Discover Simple Bone Broth Recipes Now

Discover Simple Bone Broth Recipes Now

Alluvial Farms hosted a bone broth making workshop in the winter of 2023. Guests shared their own tips and tricks, and reasons for making and drinking bone broth. Reasons included: general health and winter hydration, supporting gut health and curing gut issues, following a Westin Price and Nourishing Traditions cookbook philosophy, healing a broken artery, and healing a broken foot. 

With winter upon us, it's important to take care of ourselves and our loved ones amidst the common cold, flu, Covid, RSV, and more. It can all feel a bit overwhelming, but please remember, you're not alone.

As we strive to live our best lives, prioritizing our health becomes paramount. Ensuring our immune systems, especially for our children, are in top condition is a crucial first step.

One effective way I've discovered to boost the immune system and promote overall well-being is by incorporating homemade bone broth into our diets, crafted from the healthy meats and bones of pigs raised right here on our farm.

Believe it or not, bone broth offers a multitude of benefits beyond immune support. It aids digestion, promotes gut health, and much more. The gelatin found in bone broth aids in digestion by binding with water in the gut, while studies suggest it can be therapeutic for inflammatory bowel disease.

Wondering why homemade and farm-grown bone broth is superior? While store-bought options may suffice, they pale in comparison to the nutrient density found in locally sourced, pasture-raised ingredients from our farm.

Bone broth: 

  • Can help you lose weight: The protein it contains curbs your appetite, making you feel full.
  • Helps with hydration.
  • Helps improve immune function through amino acid absorption and protection of the small intestine barrier.
  • Can help support joint health: Collagen from pork cartilage can help target pain, stiffness, and joint function in folks with chronic arthritis.
  • Can help you sleep: The amino acid glycine, prevalent in bone broth, supports healthy sleep patterns.
  • May even be anti-aging: The collagen in bone broth increases bone density and improves the skin's elasticity, hydration, and appearance of wrinkles.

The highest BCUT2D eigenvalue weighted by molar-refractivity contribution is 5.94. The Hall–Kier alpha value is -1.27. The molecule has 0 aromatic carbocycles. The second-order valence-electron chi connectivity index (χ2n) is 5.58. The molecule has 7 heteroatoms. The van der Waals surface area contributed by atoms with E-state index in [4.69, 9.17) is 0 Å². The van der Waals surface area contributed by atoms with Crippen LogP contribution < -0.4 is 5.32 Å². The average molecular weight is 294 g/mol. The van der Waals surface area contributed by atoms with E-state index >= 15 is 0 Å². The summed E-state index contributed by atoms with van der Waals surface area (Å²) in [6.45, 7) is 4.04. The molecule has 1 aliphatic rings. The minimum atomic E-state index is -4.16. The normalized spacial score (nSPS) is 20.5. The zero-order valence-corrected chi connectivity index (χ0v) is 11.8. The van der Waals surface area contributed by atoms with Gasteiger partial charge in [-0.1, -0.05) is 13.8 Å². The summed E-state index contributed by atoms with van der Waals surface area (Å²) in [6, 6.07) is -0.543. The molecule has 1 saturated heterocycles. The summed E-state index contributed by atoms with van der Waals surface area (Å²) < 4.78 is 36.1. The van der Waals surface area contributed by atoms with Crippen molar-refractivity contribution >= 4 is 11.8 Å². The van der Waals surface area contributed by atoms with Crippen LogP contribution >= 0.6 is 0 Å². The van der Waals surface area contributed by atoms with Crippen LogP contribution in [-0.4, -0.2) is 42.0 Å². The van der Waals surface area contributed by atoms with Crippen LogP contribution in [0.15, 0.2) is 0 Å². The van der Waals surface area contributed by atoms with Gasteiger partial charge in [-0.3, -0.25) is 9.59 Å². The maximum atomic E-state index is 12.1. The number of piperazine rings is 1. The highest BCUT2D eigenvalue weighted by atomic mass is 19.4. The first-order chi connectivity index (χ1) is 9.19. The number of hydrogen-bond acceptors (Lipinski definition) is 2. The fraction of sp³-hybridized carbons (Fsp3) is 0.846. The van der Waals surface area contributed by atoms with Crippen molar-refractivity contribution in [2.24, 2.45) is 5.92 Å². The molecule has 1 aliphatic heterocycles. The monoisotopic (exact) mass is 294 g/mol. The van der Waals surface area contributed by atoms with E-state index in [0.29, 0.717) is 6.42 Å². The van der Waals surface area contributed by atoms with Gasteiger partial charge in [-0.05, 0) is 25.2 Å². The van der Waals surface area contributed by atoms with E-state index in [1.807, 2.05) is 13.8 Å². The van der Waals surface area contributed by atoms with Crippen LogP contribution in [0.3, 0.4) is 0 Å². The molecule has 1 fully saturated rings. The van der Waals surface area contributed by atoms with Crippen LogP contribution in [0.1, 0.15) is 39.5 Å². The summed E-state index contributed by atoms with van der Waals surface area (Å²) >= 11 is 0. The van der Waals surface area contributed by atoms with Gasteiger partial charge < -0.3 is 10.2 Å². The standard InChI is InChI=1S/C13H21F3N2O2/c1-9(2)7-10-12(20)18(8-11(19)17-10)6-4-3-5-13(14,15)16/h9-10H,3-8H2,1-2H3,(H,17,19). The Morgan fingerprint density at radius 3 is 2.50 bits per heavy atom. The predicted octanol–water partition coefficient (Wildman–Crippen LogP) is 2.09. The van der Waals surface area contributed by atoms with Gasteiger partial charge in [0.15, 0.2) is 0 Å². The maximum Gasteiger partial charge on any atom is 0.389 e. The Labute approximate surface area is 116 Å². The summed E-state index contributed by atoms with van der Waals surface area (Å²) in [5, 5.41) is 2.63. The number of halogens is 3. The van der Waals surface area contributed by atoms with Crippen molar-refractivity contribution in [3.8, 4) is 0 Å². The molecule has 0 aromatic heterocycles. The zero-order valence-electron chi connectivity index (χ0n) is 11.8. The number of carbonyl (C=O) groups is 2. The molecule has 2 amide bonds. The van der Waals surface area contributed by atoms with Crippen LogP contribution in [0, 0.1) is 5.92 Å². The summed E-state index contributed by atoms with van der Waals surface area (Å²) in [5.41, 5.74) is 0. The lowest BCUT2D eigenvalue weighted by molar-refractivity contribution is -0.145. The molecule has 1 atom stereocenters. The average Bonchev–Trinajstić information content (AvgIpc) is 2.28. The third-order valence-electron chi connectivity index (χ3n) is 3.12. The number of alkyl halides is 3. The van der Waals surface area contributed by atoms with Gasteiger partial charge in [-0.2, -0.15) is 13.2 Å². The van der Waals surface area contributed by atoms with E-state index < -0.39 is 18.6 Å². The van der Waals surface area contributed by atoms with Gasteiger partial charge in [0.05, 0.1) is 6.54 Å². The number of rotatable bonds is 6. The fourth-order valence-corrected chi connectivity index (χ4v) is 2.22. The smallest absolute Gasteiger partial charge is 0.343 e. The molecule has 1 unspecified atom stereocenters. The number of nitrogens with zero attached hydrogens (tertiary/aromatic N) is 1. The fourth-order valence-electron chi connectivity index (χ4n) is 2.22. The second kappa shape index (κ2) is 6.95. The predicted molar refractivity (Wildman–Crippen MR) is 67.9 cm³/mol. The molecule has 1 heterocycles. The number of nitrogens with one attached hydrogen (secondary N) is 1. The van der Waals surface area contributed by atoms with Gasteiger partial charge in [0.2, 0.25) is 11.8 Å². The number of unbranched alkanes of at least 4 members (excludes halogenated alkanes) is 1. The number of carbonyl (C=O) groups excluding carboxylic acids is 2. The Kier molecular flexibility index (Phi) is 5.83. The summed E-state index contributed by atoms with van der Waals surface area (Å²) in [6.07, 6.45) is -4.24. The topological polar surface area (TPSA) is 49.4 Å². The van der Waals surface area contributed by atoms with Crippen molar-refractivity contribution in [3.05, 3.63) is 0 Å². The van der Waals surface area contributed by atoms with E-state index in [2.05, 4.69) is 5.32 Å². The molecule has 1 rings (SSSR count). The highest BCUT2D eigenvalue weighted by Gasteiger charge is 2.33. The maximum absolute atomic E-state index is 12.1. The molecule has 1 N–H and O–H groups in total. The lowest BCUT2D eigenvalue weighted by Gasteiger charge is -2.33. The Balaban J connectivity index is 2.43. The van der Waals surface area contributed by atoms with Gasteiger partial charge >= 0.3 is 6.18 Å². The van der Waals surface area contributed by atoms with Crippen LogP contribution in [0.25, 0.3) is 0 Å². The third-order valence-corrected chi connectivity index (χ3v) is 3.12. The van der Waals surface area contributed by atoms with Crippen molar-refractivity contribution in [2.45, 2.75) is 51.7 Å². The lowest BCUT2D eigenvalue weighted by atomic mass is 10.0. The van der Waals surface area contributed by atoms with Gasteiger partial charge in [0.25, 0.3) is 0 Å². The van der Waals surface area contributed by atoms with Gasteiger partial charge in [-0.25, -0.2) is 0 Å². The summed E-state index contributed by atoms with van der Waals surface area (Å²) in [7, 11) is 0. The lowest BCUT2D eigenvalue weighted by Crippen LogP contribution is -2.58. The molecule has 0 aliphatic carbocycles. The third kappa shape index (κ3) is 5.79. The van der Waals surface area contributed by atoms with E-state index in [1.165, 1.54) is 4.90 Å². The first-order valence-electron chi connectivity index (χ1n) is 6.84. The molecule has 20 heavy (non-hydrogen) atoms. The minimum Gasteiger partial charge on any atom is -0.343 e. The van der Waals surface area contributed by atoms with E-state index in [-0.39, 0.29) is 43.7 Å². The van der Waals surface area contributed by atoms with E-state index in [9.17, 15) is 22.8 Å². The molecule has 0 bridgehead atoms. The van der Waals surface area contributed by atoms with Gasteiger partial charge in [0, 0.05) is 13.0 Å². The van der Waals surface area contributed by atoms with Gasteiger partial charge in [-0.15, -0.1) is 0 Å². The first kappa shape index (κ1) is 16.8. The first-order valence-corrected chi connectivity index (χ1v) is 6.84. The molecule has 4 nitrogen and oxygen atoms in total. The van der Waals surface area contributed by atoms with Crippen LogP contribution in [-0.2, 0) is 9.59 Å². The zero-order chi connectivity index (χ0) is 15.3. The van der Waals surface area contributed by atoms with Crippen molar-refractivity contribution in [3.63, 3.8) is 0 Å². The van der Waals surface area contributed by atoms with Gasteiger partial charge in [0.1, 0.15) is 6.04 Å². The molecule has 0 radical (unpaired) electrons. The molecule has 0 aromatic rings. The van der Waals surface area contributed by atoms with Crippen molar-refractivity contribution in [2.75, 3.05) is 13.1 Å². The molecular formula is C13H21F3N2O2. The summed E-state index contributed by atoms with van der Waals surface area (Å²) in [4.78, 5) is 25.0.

Feeling inspired? Dive into your kitchen and create nutritious bone broth for you and your family using our simple recipe [link here].

Remember, there's nothing more important than prioritizing your health and that of your loved ones. Let's embark on this journey together towards optimal well-being.

Warm regards,

Katie & Matthew


  • 4-5 lbs. of pork bones - rinsed. Or substitute any kind of bones.
  • 1-2 yellow onion - chopped
  • 3-4 carrots - chopped
  • 3-4 celery ribs - chopped
  • 1 clove of garlic - cut half way
  • 2 TBS whole black peppercorns
  • 1 handful of fresh herbs and/or dried bay leaf - whatever you have on hand
  • Optional - any other seasoning or vegetables you want to add
  • NOTE: do not add salt to stock! Wait until you use it to season with salt. It can reduce if you are cooking with it and cause your final product to be too salty.

Preparation steps: 

  • Place all ingredients in pot and fill with cold water until about 1" over the bones.
  • Put the pot on the stove and heat to medium low. You could also use a slow cooker here, on low, for a similar amount of time.
  • Wait until a few bubbles start to make their way to the top and adjust heat to keep that “lazy bubble” continuous. Do not let it get to a full boil.
  • Skim any scum at the stop every 20 to 30 minutes for the first hour or as long as it keeps showing up.
  • Let stock cook for 3-4 hours.
  • Strain using fine colander (use cheese cloth as well if you want a more clear product).
  • Let cool in refrigerator until fat separates and congeals. Scrape off and discard fat.
  • Store in jars or freezer ziplock bags and use as needed.
  • Note: You can reuse the bones for a second round of stock. It will be a little more weak in flavor but you can cook it down for sauces or glacé.
  • Also note: cooled stock will look like brown jello. This is normal. It will turn back into liquid when you reheat it. 

Skimming the "scum" from the broth during it's first hour or so of cooking. 

Finished broth after straining. 



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